Out Lesbian Elected to Germany’s Highest Court

Germany is getting its very first lesbian Constitutional Court justice: Susanne Baer. She is a currently a professor for Public Law and Gender Studies at Humboldt University in Berlin, and has been an advocate for equal rights for women and sexual minorities. The Green Party nominated her for the position, and a committee of the German parliament elected her.

The Constitutional Court’s purpose is to interpret the Grundgesetz, i.e. the country’s constitution. Sixteen judges sit on the court, and each serves a twelve-year term.

I could only find stories about this development in German.
That is probably because the process for becoming a high court justice in Germany is uncontroversial compared to the U.S., and isn’t followed with much detail even there. Nevertheless, Germany’s commitment to sexual diversity at the high court is notable and important, especially considering that Germany still treats same-sex couples unequally under its tax laws.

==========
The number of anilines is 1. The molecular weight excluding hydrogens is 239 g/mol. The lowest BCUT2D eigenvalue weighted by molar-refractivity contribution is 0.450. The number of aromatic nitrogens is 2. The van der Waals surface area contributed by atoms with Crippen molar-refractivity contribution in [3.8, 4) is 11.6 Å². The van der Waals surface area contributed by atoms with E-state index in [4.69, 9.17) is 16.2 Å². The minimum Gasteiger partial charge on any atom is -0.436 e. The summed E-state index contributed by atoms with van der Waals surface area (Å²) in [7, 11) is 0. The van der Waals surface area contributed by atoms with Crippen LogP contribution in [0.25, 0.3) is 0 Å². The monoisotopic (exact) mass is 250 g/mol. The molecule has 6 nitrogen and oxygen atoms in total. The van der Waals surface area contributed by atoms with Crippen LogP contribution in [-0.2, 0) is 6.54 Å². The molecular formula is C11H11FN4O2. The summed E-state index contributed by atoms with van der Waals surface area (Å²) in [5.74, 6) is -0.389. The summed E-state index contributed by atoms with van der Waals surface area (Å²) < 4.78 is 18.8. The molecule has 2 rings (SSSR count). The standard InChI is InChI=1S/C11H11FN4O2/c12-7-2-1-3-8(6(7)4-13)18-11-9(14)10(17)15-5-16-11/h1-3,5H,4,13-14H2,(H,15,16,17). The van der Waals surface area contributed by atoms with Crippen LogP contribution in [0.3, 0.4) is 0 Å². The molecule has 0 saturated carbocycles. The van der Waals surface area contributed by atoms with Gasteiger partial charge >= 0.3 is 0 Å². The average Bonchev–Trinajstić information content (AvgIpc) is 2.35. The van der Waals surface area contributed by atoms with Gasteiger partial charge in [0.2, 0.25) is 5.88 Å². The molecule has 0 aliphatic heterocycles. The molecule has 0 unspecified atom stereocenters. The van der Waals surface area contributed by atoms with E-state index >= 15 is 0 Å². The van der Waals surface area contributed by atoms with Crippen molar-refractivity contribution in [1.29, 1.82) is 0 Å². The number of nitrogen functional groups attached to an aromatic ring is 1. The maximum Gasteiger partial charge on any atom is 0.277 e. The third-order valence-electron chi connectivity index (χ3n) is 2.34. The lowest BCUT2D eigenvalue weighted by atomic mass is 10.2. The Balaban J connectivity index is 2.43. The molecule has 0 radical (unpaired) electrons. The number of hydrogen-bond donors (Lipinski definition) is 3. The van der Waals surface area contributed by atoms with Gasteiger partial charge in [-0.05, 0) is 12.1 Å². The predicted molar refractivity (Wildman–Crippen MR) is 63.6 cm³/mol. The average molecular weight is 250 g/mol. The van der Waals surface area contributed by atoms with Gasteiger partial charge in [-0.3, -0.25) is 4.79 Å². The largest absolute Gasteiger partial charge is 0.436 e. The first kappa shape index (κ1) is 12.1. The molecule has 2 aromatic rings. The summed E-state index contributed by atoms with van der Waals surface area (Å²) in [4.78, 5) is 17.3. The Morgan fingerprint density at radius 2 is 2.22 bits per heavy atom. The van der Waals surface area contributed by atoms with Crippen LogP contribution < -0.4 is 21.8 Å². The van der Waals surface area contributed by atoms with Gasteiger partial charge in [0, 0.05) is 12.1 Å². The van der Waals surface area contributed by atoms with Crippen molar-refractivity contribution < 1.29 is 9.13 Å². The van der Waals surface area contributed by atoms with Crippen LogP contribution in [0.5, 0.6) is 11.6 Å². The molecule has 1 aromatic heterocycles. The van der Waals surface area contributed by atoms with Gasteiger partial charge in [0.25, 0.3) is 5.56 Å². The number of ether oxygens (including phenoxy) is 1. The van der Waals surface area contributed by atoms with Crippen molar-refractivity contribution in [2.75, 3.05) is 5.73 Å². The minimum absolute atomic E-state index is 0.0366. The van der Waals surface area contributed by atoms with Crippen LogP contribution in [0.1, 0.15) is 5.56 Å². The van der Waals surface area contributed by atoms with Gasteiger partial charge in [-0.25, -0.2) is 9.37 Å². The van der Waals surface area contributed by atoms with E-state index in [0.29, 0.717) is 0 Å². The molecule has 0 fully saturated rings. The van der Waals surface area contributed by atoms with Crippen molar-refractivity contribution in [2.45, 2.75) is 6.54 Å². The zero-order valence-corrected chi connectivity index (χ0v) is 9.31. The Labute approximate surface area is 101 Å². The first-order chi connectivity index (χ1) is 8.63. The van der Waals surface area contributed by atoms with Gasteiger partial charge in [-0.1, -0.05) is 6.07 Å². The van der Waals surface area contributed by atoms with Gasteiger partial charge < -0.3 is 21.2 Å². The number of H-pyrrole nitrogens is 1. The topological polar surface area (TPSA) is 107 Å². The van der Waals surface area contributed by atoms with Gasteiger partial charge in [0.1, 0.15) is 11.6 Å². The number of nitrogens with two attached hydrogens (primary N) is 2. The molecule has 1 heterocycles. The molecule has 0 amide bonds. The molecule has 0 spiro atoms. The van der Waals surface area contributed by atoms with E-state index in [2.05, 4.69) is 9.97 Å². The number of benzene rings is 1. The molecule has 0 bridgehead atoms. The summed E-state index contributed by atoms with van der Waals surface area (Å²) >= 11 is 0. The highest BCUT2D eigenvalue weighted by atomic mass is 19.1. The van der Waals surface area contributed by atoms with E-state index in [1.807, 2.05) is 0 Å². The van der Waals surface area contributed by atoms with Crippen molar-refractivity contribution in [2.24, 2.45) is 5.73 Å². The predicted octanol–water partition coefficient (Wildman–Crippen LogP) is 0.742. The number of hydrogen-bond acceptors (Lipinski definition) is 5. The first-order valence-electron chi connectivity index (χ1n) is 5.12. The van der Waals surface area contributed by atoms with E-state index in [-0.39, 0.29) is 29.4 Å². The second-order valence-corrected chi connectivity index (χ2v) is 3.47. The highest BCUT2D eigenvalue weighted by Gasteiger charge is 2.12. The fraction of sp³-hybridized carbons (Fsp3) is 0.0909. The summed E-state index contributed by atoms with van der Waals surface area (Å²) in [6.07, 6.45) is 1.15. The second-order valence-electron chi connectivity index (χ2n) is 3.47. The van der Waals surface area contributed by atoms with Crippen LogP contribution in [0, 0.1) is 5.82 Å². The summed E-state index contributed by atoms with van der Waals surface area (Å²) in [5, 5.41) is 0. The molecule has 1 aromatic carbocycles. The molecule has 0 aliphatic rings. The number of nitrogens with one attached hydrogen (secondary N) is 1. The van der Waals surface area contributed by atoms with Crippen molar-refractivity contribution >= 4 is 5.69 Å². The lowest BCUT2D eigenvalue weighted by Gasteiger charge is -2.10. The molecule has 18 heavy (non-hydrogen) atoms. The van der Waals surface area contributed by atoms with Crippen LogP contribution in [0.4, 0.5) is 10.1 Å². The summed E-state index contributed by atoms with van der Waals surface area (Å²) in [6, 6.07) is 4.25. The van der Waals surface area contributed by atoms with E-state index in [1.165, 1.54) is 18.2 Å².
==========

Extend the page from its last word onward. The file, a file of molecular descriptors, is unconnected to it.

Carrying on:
—  admin

Why Germany’s Guido Westerwelle Won’t Bring Boyfriend to Countries That Hate Homos

We want to promote the concept of tolerance in the world. But we don't want to achieve the opposite by behaving imprudently. It is smarter to advance step-by- step and sensitively. I think it is important that we live by our own standards of tolerance and that we do not adopt sometimes less tolerant standards as our own. … My motto is: do what you like if it does not hurt anyone else.

—Guido Westerwelle, Germany's foreign minister and vice chancellor, explaining why he won't travel with his partner Michael Mronz to some of the world's 75 countries that persecute gays; he's already visited Yemen and Saudi Arabia without Mronz, but took him to China.


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—  John Wright